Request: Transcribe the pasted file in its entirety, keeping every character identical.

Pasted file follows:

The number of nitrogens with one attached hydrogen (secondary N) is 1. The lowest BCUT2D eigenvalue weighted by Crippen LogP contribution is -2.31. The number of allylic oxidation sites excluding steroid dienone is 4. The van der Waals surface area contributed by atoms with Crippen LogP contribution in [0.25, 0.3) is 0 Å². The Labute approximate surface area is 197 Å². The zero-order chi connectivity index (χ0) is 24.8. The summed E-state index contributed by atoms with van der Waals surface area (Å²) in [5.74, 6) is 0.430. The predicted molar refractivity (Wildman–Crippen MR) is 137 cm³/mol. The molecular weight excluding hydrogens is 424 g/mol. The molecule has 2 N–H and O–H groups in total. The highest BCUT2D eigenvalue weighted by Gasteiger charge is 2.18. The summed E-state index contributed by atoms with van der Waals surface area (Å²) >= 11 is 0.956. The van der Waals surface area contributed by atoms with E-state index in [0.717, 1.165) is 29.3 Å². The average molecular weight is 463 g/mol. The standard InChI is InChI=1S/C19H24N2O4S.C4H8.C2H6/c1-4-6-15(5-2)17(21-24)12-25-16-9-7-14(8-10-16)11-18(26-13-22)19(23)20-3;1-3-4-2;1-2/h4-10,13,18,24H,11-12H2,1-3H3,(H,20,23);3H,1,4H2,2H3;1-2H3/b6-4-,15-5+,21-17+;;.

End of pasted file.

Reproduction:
The number of nitrogens with one attached hydrogen (secondary N) is 1. The lowest BCUT2D eigenvalue weighted by Crippen LogP contribution is -2.31. The number of allylic oxidation sites excluding steroid dienone is 4. The van der Waals surface area contributed by atoms with Crippen LogP contribution in [0.25, 0.3) is 0 Å². The Labute approximate surface area is 197 Å². The zero-order chi connectivity index (χ0) is 24.8. The summed E-state index contributed by atoms with van der Waals surface area (Å²) in [5.74, 6) is 0.430. The predicted molar refractivity (Wildman–Crippen MR) is 137 cm³/mol. The molecular weight excluding hydrogens is 424 g/mol. The molecule has 2 N–H and O–H groups in total. The highest BCUT2D eigenvalue weighted by Gasteiger charge is 2.18. The summed E-state index contributed by atoms with van der Waals surface area (Å²) >= 11 is 0.956. The van der Waals surface area contributed by atoms with E-state index in [0.717, 1.165) is 29.3 Å². The average molecular weight is 463 g/mol. The standard InChI is InChI=1S/C19H24N2O4S.C4H8.C2H6/c1-4-6-15(5-2)17(21-24)12-25-16-9-7-14(8-10-16)11-18(26-13-22)19(23)20-3;1-3-4-2;1-2/h4-10,13,18,24H,11-12H2,1-3H3,(H,20,23);3H,1,4H2,2H3;1-2H3/b6-4-,15-5+,21-17+;;.